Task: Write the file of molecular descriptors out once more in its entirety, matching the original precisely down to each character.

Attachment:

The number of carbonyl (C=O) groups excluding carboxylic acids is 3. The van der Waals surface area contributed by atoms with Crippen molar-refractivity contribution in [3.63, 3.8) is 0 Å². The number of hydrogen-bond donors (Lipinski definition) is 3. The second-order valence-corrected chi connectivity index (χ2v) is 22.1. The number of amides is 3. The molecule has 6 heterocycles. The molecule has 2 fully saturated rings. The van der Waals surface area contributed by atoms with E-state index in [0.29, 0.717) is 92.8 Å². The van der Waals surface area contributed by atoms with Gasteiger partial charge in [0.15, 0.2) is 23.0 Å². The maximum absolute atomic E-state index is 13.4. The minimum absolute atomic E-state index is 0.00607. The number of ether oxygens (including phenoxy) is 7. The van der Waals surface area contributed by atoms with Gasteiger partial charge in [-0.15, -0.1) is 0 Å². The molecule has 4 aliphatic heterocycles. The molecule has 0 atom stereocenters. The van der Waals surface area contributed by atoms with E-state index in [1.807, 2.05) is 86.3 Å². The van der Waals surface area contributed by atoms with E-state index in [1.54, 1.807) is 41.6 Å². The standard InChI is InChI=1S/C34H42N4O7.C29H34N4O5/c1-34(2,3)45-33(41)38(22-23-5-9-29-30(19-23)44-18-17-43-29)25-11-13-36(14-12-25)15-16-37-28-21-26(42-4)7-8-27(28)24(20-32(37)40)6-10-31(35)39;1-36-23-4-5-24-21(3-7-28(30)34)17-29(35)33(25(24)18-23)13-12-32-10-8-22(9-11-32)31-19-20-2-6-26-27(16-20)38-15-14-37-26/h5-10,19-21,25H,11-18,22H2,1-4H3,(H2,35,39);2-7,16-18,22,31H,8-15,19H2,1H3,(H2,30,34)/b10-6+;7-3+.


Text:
The number of carbonyl (C=O) groups excluding carboxylic acids is 3. The van der Waals surface area contributed by atoms with Crippen molar-refractivity contribution in [3.63, 3.8) is 0 Å². The number of hydrogen-bond donors (Lipinski definition) is 3. The second-order valence-corrected chi connectivity index (χ2v) is 22.1. The number of amides is 3. The molecule has 6 heterocycles. The molecule has 2 fully saturated rings. The van der Waals surface area contributed by atoms with E-state index in [0.29, 0.717) is 92.8 Å². The van der Waals surface area contributed by atoms with Gasteiger partial charge in [0.15, 0.2) is 23.0 Å². The maximum absolute atomic E-state index is 13.4. The minimum absolute atomic E-state index is 0.00607. The number of ether oxygens (including phenoxy) is 7. The van der Waals surface area contributed by atoms with Gasteiger partial charge in [-0.15, -0.1) is 0 Å². The molecule has 4 aliphatic heterocycles. The molecule has 0 atom stereocenters. The van der Waals surface area contributed by atoms with E-state index in [1.807, 2.05) is 86.3 Å². The van der Waals surface area contributed by atoms with E-state index in [1.54, 1.807) is 41.6 Å². The standard InChI is InChI=1S/C34H42N4O7.C29H34N4O5/c1-34(2,3)45-33(41)38(22-23-5-9-29-30(19-23)44-18-17-43-29)25-11-13-36(14-12-25)15-16-37-28-21-26(42-4)7-8-27(28)24(20-32(37)40)6-10-31(35)39;1-36-23-4-5-24-21(3-7-28(30)34)17-29(35)33(25(24)18-23)13-12-32-10-8-22(9-11-32)31-19-20-2-6-26-27(16-20)38-15-14-37-26/h5-10,19-21,25H,11-18,22H2,1-4H3,(H2,35,39);2-7,16-18,22,31H,8-15,19H2,1H3,(H2,30,34)/b10-6+;7-3+.